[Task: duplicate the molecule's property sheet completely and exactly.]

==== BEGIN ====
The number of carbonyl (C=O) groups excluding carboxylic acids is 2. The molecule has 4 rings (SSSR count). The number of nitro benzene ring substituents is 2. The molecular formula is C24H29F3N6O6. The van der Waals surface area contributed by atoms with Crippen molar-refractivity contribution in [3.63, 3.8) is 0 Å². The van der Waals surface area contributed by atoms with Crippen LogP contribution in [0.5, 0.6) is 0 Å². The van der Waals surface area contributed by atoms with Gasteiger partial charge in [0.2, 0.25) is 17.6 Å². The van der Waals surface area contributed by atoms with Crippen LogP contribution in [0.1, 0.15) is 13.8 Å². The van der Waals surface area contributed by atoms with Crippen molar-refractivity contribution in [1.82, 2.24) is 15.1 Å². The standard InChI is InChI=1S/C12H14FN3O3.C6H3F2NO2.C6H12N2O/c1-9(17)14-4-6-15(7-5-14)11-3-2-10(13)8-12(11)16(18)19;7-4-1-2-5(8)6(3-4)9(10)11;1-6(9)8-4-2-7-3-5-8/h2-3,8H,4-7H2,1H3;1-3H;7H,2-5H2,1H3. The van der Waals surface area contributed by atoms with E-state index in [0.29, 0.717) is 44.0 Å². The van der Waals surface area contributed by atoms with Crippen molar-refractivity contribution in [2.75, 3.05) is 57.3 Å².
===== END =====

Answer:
The number of carbonyl (C=O) groups excluding carboxylic acids is 2. The molecule has 4 rings (SSSR count). The number of nitro benzene ring substituents is 2. The molecular formula is C24H29F3N6O6. The van der Waals surface area contributed by atoms with Crippen molar-refractivity contribution in [3.63, 3.8) is 0 Å². The van der Waals surface area contributed by atoms with Crippen LogP contribution in [0.5, 0.6) is 0 Å². The van der Waals surface area contributed by atoms with Gasteiger partial charge in [0.2, 0.25) is 17.6 Å². The van der Waals surface area contributed by atoms with Crippen LogP contribution in [0.1, 0.15) is 13.8 Å². The van der Waals surface area contributed by atoms with Crippen molar-refractivity contribution in [1.82, 2.24) is 15.1 Å². The standard InChI is InChI=1S/C12H14FN3O3.C6H3F2NO2.C6H12N2O/c1-9(17)14-4-6-15(7-5-14)11-3-2-10(13)8-12(11)16(18)19;7-4-1-2-5(8)6(3-4)9(10)11;1-6(9)8-4-2-7-3-5-8/h2-3,8H,4-7H2,1H3;1-3H;7H,2-5H2,1H3. The van der Waals surface area contributed by atoms with E-state index in [0.29, 0.717) is 44.0 Å². The van der Waals surface area contributed by atoms with Crippen molar-refractivity contribution in [2.75, 3.05) is 57.3 Å².